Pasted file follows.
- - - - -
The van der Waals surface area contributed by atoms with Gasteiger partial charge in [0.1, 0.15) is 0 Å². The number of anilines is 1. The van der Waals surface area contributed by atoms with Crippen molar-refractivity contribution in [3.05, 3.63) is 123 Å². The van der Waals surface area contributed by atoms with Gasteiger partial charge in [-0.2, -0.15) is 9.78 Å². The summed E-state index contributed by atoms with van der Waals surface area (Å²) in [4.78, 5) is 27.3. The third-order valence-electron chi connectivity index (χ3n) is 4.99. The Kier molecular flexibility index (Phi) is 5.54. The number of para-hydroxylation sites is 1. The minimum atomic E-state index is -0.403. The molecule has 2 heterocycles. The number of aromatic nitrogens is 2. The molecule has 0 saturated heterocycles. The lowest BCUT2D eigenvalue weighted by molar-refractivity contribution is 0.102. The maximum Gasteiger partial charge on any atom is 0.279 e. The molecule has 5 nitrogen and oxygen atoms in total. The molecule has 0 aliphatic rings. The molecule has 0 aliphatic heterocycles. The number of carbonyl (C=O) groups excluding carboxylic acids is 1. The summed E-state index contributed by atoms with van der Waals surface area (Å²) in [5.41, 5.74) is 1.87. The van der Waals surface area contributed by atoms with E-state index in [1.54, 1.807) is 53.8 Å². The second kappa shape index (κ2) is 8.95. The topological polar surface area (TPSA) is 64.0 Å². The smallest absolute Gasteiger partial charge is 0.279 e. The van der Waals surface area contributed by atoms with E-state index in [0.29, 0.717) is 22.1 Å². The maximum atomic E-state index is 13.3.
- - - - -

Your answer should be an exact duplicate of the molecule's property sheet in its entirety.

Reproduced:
The van der Waals surface area contributed by atoms with Gasteiger partial charge in [0.1, 0.15) is 0 Å². The number of anilines is 1. The van der Waals surface area contributed by atoms with Crippen molar-refractivity contribution in [3.05, 3.63) is 123 Å². The van der Waals surface area contributed by atoms with Gasteiger partial charge in [-0.2, -0.15) is 9.78 Å². The summed E-state index contributed by atoms with van der Waals surface area (Å²) in [4.78, 5) is 27.3. The third-order valence-electron chi connectivity index (χ3n) is 4.99. The Kier molecular flexibility index (Phi) is 5.54. The number of para-hydroxylation sites is 1. The minimum atomic E-state index is -0.403. The molecule has 2 heterocycles. The number of aromatic nitrogens is 2. The molecule has 0 saturated heterocycles. The lowest BCUT2D eigenvalue weighted by molar-refractivity contribution is 0.102. The maximum Gasteiger partial charge on any atom is 0.279 e. The molecule has 5 nitrogen and oxygen atoms in total. The molecule has 0 aliphatic rings. The molecule has 0 aliphatic heterocycles. The number of carbonyl (C=O) groups excluding carboxylic acids is 1. The summed E-state index contributed by atoms with van der Waals surface area (Å²) in [5.41, 5.74) is 1.87. The van der Waals surface area contributed by atoms with E-state index in [1.54, 1.807) is 53.8 Å². The second kappa shape index (κ2) is 8.95. The topological polar surface area (TPSA) is 64.0 Å². The smallest absolute Gasteiger partial charge is 0.279 e. The van der Waals surface area contributed by atoms with E-state index in [0.29, 0.717) is 22.1 Å². The maximum atomic E-state index is 13.3.